In a move started by T-Mobile in 2013, telecom carriers in America are now shifting from a subsidy model to an instalment-based model. Here, the cost of the phone is not subsidised, and the user pays the full amount, in instalments. The subsidy model hid away the real cost of the phone, but with the instalment model, that's no longer the case.And the instalment model is showing real signs of traction amongst Americans in the past few quarters. As reported by Fierce Wireless: "AT&T Mobility said 58 percent of its smartphone activations were on its Next EIP [instalment plan]. Sprint reported a comparable figure of 46 percent (thought that also includes device leasing), and Verizon Wireless said around 25 percent of all of its phone activations were completed through its Edge [instalment] program, up from 12 percent in the third quarter."

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Now that more and more American consumers are paying full price, it's no surprise that mid-range phones are selling more, particularly ones sold through open channels. Counterpoint Research states that open sales channels witnessed 164 percent growth year-over-year in Q4 2015 and the smartphone makers that witnessed the highest growth were Huawei (+330 percent YoY), Blu (+610 percent YoY), Asus (+480 percent YoY) and Alcatel One Touch (+54 percent YoY) - all manufacturers who mostly sell mid-range handsets.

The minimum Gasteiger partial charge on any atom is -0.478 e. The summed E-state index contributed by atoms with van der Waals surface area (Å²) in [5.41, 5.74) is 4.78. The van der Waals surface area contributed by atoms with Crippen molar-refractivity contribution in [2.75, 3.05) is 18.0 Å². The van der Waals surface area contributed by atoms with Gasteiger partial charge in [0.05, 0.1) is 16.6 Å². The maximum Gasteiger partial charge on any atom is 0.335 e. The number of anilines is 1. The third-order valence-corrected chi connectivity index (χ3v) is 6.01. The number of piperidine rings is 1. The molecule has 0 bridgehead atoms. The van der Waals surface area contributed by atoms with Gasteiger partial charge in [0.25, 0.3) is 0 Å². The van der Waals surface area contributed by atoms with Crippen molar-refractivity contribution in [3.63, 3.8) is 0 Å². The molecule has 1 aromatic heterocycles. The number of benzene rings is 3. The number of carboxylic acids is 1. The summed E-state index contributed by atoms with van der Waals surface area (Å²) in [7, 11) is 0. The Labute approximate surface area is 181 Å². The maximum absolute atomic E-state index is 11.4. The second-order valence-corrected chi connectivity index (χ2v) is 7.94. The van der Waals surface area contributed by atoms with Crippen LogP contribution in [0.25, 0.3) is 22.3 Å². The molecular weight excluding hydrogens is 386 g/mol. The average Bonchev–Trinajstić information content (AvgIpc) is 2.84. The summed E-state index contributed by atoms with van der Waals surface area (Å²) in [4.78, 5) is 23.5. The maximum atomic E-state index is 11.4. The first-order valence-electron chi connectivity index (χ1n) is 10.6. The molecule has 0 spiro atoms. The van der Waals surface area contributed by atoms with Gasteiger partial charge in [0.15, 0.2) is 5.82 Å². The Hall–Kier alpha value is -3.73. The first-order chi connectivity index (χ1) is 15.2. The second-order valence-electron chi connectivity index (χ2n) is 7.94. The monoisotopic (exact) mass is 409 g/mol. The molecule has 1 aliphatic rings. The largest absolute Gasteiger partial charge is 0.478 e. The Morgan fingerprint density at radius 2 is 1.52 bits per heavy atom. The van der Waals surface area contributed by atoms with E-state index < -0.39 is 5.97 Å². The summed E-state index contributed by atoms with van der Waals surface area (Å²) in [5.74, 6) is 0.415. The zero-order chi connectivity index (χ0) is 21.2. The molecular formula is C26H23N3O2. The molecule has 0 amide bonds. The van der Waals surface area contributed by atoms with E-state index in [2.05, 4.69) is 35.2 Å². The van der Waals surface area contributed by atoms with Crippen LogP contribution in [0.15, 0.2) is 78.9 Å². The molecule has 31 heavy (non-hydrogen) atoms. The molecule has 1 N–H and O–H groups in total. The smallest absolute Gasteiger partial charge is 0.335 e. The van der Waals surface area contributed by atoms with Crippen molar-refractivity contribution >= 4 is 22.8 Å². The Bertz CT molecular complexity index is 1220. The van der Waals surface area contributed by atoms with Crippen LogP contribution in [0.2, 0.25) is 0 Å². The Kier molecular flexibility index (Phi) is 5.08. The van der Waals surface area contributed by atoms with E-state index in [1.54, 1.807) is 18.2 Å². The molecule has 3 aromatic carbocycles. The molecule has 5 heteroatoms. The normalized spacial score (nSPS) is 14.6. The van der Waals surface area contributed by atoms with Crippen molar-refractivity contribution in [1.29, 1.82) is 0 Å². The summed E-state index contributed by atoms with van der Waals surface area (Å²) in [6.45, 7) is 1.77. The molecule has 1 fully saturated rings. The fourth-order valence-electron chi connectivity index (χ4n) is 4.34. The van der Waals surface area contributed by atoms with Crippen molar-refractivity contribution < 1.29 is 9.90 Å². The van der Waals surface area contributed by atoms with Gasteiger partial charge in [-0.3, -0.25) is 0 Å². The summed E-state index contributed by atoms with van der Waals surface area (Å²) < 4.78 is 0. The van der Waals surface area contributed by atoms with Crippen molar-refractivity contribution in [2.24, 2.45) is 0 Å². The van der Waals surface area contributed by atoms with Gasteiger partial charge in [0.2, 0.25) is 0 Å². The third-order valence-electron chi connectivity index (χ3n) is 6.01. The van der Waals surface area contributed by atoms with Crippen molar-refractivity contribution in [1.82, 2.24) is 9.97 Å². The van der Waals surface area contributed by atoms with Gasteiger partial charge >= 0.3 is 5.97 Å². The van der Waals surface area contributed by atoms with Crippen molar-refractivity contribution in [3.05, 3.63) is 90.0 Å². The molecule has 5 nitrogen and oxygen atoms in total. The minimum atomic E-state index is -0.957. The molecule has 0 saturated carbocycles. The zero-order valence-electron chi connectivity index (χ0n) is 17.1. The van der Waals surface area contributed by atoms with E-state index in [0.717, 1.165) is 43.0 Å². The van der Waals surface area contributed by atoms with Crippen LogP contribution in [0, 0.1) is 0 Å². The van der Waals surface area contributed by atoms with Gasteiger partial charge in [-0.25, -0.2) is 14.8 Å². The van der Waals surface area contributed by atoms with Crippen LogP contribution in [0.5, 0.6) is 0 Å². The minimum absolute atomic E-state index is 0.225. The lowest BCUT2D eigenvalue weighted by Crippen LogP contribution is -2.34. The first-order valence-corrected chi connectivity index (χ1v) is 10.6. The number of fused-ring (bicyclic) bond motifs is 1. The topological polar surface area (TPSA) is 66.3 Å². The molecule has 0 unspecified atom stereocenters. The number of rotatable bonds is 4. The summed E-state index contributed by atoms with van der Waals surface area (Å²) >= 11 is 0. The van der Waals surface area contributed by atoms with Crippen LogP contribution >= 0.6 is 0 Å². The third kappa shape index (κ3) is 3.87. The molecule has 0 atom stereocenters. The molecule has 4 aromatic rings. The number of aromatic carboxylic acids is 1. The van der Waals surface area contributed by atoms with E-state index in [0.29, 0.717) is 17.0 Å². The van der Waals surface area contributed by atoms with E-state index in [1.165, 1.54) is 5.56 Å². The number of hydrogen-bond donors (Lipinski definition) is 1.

Apple never had a mid-range smartphone, as discounted older models typically filled that space in the price spectrum. With the iPhone SE, Apple, for the very first time, has a sub-$400 smartphone with the latest specifications, allowing it to compete more directly with companies like Huawei, Blu, and Asus.

At the same time, the design of the iPhone SE also means that users who were holding off on upgrading their iPhone 5 or 5s because they didn't like the design of the newer iPhones now have an option as well.

Before the launch, Tim Cook had stated that approximately 60 percent of the roughly 400 million users that made up the iPhone install base in September 2014 have still not upgraded to the larger 4.7-inch or 5.5-inch iPhones. At the launch, Greg Joswiak, VP of product marketing for Apple added that roughly 30 million 4-inch smartphones were sold in 2015, indicating there's big enough demand for small screen/ cheaper iPhones.